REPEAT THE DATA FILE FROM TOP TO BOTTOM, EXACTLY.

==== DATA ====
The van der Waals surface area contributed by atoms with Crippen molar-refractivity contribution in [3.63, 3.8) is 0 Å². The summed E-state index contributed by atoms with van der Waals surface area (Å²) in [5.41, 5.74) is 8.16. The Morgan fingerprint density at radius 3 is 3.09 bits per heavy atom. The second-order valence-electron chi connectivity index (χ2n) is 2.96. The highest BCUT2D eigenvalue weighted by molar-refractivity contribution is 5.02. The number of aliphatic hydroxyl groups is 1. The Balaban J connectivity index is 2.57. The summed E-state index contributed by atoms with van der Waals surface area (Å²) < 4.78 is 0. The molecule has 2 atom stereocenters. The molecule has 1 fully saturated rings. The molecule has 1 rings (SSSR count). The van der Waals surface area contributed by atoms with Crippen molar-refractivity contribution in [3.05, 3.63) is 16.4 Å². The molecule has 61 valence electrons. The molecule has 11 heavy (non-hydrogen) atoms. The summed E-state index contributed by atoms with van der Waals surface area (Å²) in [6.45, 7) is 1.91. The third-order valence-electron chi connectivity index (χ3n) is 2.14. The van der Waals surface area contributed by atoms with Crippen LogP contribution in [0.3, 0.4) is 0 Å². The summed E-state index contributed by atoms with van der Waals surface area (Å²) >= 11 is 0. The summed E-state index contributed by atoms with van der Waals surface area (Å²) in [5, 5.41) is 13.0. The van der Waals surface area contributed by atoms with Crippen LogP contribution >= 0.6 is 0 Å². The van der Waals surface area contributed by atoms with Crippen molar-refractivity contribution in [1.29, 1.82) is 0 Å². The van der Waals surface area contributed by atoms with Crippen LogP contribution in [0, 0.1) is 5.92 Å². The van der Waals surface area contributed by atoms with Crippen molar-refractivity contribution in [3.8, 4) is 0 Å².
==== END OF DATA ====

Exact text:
The van der Waals surface area contributed by atoms with Crippen molar-refractivity contribution in [3.63, 3.8) is 0 Å². The summed E-state index contributed by atoms with van der Waals surface area (Å²) in [5.41, 5.74) is 8.16. The Morgan fingerprint density at radius 3 is 3.09 bits per heavy atom. The second-order valence-electron chi connectivity index (χ2n) is 2.96. The highest BCUT2D eigenvalue weighted by molar-refractivity contribution is 5.02. The number of aliphatic hydroxyl groups is 1. The Balaban J connectivity index is 2.57. The summed E-state index contributed by atoms with van der Waals surface area (Å²) < 4.78 is 0. The molecule has 2 atom stereocenters. The molecule has 1 fully saturated rings. The molecule has 1 rings (SSSR count). The van der Waals surface area contributed by atoms with Crippen molar-refractivity contribution in [3.05, 3.63) is 16.4 Å². The molecule has 61 valence electrons. The molecule has 11 heavy (non-hydrogen) atoms. The summed E-state index contributed by atoms with van der Waals surface area (Å²) in [6.45, 7) is 1.91. The third-order valence-electron chi connectivity index (χ3n) is 2.14. The van der Waals surface area contributed by atoms with Crippen LogP contribution in [0.3, 0.4) is 0 Å². The summed E-state index contributed by atoms with van der Waals surface area (Å²) >= 11 is 0. The summed E-state index contributed by atoms with van der Waals surface area (Å²) in [5, 5.41) is 13.0. The van der Waals surface area contributed by atoms with Crippen LogP contribution >= 0.6 is 0 Å². The van der Waals surface area contributed by atoms with Crippen molar-refractivity contribution in [1.29, 1.82) is 0 Å². The van der Waals surface area contributed by atoms with Crippen LogP contribution in [0, 0.1) is 5.92 Å². The van der Waals surface area contributed by atoms with Crippen molar-refractivity contribution in [3.8, 4) is 0 Å².